In addition to the book which collects a selection of one hundred essays, the complete and on-going series of essays can be found online at Ebert’s website (direct link).
Though this site is called “The Cinephile” I must admit I have yet to catch up with a number of these great movies. I plan to correct this and will regularly schedule a viewings of the movies until I have seen (or re-seen in some cases) all one hundred movies. I plan to view them in alphabetical order, as they are presented in the book, however there will be exceptions.
2001: A Space Odyssey
One of my high school physics teachers once surprised the class by leading us out of the classroom, down the hallway, and into a meeting room we had rarely been in. He wheeled out a large TV (one of those gigantic rear projector type TVs that seem to be on the verge of exploding at any moment), hit the power button, and produced a VHS cassette (kids, ask your parents). But this wasn’t an educational video, it was none other than the Kubrick classic 2001: A Space Odyssey. The teacher excitedly explained that this film brought science to life. The opening lead to a few guffaws but I have to say I enjoyed it and for perhaps the first time that school year I was a little disappointed when the end of class bell lead to the film being cut off.
Coming back to the film months (ok, years) later I found my old science had a point. It is science fiction in the best sense, creating drama and excitement from spectacular events while demonstrating an understanding of scientific realities.
A story created through the collaboration of Arthur C Clarke and Stanley Kubrick would always be unusual and potentially challenging. Kubrick was a successful and respected filmmaker by this point in his career. He was given significant artistic freedom by the studio. He wanted to make a “good” science fiction film; feeling previous efforts had been unsuccessful. Clarke was a collaborator who offered both scientific knowledge and demonstrable skill in fiction writing. Together they developed a story that incorporated many grand ideas of science fiction (human evolution, extra-terrestrial life, and artificial intelligence) writing while offering opportunities for the kind of unique imagery available through film.
Opening with three minutes of darkness and giving the audience only music to set the tone the first of series of bold film-making decisions that occur throughout the film. I’m not aware of another film with such an opening and I was starting to wonder if I had a failure of equipment. The novelty continues as the opening title states “The Dawn of Man” and instead of the sights we may usually expect from a science fiction film (the space ship of Star Wars or the cityscape’s of Blade Runner) we are shown largely desolate landscapes of earth before revealing the early ape-like man. These scenes taken together are an astonishing opening for a film.
The way this opening section ends and we skip time and space to the future has been regarded as a brilliant example of cutting ever since the film’s release. An ape-man, who has developed a new awareness from an unusual object, throws a bone into the air and in a remarkably smooth, single cut we are suddenly in space. The cut feels almost natural. I cannot imagine a more efficient way to move the story forward.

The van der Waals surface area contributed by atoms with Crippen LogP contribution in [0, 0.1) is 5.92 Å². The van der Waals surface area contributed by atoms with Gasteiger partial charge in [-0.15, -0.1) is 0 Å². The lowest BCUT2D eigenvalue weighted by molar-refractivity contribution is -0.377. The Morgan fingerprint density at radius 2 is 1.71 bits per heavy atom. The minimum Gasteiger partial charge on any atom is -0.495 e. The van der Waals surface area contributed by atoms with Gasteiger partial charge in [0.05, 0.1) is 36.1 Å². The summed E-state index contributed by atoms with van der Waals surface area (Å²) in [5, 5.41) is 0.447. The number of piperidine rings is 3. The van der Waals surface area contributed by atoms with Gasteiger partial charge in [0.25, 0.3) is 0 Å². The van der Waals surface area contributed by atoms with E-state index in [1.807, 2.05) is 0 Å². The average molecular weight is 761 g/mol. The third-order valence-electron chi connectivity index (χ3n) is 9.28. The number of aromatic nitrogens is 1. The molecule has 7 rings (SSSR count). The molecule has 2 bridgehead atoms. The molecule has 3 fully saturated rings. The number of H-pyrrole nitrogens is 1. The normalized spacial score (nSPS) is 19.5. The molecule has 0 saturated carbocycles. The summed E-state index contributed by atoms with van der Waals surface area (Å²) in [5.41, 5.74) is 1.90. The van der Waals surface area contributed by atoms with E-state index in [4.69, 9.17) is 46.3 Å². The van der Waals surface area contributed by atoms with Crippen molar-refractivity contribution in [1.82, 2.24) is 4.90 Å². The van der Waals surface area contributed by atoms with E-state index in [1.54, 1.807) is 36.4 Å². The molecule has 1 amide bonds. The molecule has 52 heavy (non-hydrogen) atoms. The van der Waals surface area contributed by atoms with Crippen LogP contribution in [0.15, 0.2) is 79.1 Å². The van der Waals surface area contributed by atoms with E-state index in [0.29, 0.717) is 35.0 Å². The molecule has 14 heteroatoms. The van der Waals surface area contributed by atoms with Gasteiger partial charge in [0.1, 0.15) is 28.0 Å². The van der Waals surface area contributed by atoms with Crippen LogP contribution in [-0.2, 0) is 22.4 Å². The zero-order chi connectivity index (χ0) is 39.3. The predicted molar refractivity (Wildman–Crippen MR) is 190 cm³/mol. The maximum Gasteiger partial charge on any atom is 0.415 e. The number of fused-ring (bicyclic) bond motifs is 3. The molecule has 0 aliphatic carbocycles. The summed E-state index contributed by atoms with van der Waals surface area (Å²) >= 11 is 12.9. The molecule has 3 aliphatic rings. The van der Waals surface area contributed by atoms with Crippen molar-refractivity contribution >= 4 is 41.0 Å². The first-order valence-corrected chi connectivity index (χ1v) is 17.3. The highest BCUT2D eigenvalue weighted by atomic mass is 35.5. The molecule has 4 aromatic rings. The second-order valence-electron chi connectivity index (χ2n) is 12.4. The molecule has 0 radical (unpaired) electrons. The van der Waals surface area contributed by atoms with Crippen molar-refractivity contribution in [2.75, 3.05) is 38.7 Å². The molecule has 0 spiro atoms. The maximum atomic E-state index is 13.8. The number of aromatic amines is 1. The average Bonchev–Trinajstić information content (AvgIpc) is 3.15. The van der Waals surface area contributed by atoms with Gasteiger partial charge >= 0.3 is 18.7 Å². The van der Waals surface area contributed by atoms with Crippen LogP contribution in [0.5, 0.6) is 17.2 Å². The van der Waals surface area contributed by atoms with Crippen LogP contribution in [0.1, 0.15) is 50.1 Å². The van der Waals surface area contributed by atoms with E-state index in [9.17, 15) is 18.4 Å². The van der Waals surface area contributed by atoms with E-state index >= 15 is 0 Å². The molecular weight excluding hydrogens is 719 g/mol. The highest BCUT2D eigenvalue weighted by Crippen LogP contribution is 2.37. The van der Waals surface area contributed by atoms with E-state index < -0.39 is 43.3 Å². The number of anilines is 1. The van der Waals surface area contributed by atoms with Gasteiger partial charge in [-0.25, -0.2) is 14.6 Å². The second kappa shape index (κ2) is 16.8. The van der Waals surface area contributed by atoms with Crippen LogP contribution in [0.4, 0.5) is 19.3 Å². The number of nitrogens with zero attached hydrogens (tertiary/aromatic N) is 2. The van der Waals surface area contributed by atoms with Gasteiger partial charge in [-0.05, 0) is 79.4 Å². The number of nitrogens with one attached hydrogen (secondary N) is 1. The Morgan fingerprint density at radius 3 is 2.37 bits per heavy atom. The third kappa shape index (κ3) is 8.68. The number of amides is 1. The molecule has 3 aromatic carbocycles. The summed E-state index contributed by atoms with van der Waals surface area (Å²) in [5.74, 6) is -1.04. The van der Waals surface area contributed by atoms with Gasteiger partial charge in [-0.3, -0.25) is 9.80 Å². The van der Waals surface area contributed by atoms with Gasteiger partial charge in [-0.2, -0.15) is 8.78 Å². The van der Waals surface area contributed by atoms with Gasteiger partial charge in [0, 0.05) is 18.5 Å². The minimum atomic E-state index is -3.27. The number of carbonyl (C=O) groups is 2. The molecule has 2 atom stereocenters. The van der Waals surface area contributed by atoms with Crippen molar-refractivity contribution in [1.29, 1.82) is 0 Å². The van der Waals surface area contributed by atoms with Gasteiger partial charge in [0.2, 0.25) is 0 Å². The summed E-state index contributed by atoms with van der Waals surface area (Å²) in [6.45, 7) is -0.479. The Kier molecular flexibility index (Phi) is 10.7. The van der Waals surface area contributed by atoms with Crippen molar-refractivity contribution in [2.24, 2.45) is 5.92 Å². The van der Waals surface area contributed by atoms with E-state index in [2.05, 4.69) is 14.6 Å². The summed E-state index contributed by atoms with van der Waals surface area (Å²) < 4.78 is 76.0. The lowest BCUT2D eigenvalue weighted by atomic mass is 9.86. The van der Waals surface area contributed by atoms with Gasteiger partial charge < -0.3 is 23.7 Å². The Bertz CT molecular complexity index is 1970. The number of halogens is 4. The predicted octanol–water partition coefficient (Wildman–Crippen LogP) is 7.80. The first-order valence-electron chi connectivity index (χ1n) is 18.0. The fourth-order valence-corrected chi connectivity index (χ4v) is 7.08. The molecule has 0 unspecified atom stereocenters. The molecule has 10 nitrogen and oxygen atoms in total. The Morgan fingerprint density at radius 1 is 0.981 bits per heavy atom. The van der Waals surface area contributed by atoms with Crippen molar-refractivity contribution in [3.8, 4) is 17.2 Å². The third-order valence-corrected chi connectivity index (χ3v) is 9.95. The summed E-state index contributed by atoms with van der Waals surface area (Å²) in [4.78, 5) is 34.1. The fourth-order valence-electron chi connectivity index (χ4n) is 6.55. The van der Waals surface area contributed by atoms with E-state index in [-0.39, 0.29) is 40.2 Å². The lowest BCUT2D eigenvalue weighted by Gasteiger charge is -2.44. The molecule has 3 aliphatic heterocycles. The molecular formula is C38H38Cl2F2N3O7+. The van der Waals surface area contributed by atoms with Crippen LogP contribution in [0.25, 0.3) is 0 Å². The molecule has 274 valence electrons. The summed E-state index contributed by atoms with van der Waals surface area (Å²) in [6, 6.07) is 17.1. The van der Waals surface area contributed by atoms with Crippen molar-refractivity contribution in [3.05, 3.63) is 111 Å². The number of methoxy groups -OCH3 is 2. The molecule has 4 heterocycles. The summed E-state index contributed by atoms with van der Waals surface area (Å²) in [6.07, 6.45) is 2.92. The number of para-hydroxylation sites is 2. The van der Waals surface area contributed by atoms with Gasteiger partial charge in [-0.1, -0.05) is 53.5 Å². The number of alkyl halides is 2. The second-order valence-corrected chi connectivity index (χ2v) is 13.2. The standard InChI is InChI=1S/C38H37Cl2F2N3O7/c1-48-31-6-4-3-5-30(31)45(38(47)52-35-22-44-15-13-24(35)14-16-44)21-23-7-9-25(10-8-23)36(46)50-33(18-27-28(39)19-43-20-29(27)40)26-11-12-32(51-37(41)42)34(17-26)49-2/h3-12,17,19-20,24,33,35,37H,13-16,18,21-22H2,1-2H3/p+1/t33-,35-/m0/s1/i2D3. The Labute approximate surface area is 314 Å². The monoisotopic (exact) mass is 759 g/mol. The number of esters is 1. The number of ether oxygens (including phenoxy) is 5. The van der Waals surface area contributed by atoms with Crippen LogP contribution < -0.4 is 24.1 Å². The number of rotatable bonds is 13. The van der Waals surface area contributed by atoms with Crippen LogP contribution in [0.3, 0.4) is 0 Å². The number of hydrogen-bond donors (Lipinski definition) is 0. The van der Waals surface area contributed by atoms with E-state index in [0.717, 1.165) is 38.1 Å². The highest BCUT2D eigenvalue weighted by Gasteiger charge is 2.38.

Given the ape-men of the opening scenes it is not surprising that there is no dialogue in these scenes. What is surprising is how little dialogue is used throughout the rest of the film. As Ebert says; “2001: A Space Odyssey” is in many respects a silent film. There are few conversations that could not be handled with title cards.”
Rather than driving a narrative with dialogue Kubrick combines classical music with his visuals. These works are matched so well with their scenes that they serve to heighten the awe of the visuals and lend majesty to the action. It is an aspect of the film that is now famous. Indeed one can hardly hear the “Blue Danube” without thinking of the film.
I think, however, that the scenes without music are equally as effective. Kubrick makes great use of sound effects to create atmosphere. I particularly think of the scenes in which the astronauts Dave and Frank must exit the space craft to perform maintenance. There is no musical accompaniment, just the eery sound of their breathing in the space suit. It helps the viewer feel the isolation of space and the slim oxygen supplies keeping the astronauts alive. When Frank is knocked into space his breathing suddenly cuts out and we’re left with silence as he hurtles out into space. It’s a shock created without with the sudden sting of strings that is used in so many horror films yet it is just as frightening.
This section of the film, the “Jupiter Mission” section, is probably the most easily enjoyable section of the film. It is the most driven by narrative and dramatic tension and introduces the films most interesting character, HAL. The representation of artificial intelligence presented here must surely have served as inspiration for the many filmmakers who have come since. The recent Moon cleverly plays with the conventions established here.
Ebert writes of his experience at the Los Angeles premiere where some audience members (Rock Hudson being one) walked out, irritated at the films pace and lack of clear narrative climax. I have to say some shots linger a little too long for my taste and the sequence in which Dave reaches Jupiter (the “stargate” sequence Ebert refers too) perhaps has one more psychedelic star field than I felt necessary.
Despite this slight excess it is clear that 2001 presents it’s intriguing ideas with exceptional visual and aural skill. It is deserving of it’s place amongst the Great Movies.